The laterodorsal tegmentum contributes to behavioral sensitization to amphetamine

Neuroscience. 2007 Apr 25;146(1):41-9. doi: 10.1016/j.neuroscience.2007.01.027. Epub 2007 Feb 22.


A critical event in the development of behavioral sensitization is a transient increase in excitatory drive to dopamine neurons of the ventral tegmental area (VTA). This is likely to be due, in part, to the ability of drugs of abuse to produce long-term potentiation, expressed as increased AMPA receptor transmission, at excitatory synapses onto VTA dopamine neurons. We investigated the role of the laterodorsal tegmentum (LDT) in behavioral sensitization because LDT neurons provide an important source of excitatory drive to VTA dopamine neurons, through mixed glutamate and cholinergic inputs. To test the role of the LDT in amphetamine sensitization, ibotenic acid or sham lesions of the LDT were performed 1 week before the first of six daily amphetamine injections. When challenged with amphetamine 13 days after the last injection, sham rats expressed sensitization of stereotypy and post-stereotypy locomotor hyperactivity, whereas the latter was attenuated by ibotenic acid lesions of the LDT. To determine whether plasticity occurs in the LDT during amphetamine sensitization, we used a previously developed microdialysis assay in which increased ability of AMPA to activate a pathway serves as a marker for long-term potentiation. Two days after discontinuing repeated saline or amphetamine injections, the responsiveness of LDT-VTA neurons to AMPA was determined by microinjecting AMPA (0.4 nmol) into the LDT and measuring glutamate efflux in the ipsilateral VTA. Glutamate efflux was transiently increased in both groups but a delayed group difference was apparent with relatively higher glutamate efflux in amphetamine rats 30-60 min after AMPA injection. In parallel experiments, dopamine efflux in the nucleus accumbens (NAc) following intra-LDT AMPA declined in saline rats but remained relatively stable in amphetamine rats. Both results suggest relatively greater excitability of the LDT-VTA-NAc pathway after repeated amphetamine treatment. Our results provide the first evidence that neuronal plasticity in the LDT contributes to behavioral sensitization.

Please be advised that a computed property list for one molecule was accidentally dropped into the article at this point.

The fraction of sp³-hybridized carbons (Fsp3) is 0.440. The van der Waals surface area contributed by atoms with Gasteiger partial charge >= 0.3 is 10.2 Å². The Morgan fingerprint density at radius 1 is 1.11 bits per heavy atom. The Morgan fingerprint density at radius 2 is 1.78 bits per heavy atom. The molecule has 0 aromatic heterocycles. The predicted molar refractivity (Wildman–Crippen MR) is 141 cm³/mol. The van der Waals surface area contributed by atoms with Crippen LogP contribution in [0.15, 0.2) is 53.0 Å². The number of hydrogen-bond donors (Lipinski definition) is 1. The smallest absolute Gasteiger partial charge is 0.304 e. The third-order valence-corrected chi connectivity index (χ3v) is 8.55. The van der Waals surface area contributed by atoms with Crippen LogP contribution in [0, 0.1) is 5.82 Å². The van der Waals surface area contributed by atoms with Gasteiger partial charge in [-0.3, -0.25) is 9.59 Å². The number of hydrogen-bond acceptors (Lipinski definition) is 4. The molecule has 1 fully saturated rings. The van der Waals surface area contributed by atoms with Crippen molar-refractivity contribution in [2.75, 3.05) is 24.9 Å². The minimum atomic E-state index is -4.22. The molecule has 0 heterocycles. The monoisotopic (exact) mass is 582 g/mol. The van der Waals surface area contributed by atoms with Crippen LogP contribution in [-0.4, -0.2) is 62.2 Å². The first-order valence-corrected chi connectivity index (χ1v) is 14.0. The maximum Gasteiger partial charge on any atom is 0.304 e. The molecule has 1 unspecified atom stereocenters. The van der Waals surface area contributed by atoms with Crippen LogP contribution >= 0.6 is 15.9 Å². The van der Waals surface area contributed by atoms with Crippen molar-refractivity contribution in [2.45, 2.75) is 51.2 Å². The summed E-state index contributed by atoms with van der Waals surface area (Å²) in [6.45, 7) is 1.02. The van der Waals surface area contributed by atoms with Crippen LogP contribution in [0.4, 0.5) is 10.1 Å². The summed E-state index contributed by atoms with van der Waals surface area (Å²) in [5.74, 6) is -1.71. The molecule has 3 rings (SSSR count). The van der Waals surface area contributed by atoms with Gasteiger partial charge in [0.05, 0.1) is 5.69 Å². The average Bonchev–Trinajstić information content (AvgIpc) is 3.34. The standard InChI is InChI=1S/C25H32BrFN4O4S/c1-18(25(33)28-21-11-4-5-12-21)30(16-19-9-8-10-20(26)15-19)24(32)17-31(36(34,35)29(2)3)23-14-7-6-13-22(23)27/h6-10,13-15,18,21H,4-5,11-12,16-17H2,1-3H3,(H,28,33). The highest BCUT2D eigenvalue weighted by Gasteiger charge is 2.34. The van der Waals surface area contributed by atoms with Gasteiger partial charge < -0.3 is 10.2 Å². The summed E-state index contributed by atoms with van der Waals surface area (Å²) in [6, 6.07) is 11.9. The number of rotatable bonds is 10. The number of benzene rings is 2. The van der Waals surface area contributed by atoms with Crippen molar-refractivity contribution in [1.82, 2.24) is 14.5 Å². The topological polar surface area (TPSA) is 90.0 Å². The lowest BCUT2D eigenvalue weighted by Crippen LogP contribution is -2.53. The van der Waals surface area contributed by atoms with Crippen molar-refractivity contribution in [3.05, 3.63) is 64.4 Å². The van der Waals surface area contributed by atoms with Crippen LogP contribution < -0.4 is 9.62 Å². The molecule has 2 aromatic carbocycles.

Publication types

  • Research Support, N.I.H., Extramural

MeSH terms

  • Amphetamine / pharmacology*
  • Analysis of Variance
  • Animals
  • Behavior, Animal / drug effects*
  • Dopamine / metabolism
  • Dopamine Agents / pharmacology*
  • Excitatory Amino Acid Agonists / toxicity
  • Ibotenic Acid / toxicity
  • Male
  • Microdialysis / methods
  • Motor Activity / drug effects
  • NADP / metabolism
  • Neurons / drug effects
  • Neurons / physiology
  • Rats
  • Rats, Sprague-Dawley
  • Stereotyped Behavior / drug effects
  • Time Factors
  • Ventral Tegmental Area / cytology
  • Ventral Tegmental Area / injuries
  • Ventral Tegmental Area / physiology*


  • Dopamine Agents
  • Excitatory Amino Acid Agonists
  • Ibotenic Acid
  • NADP
  • Amphetamine
  • Dopamine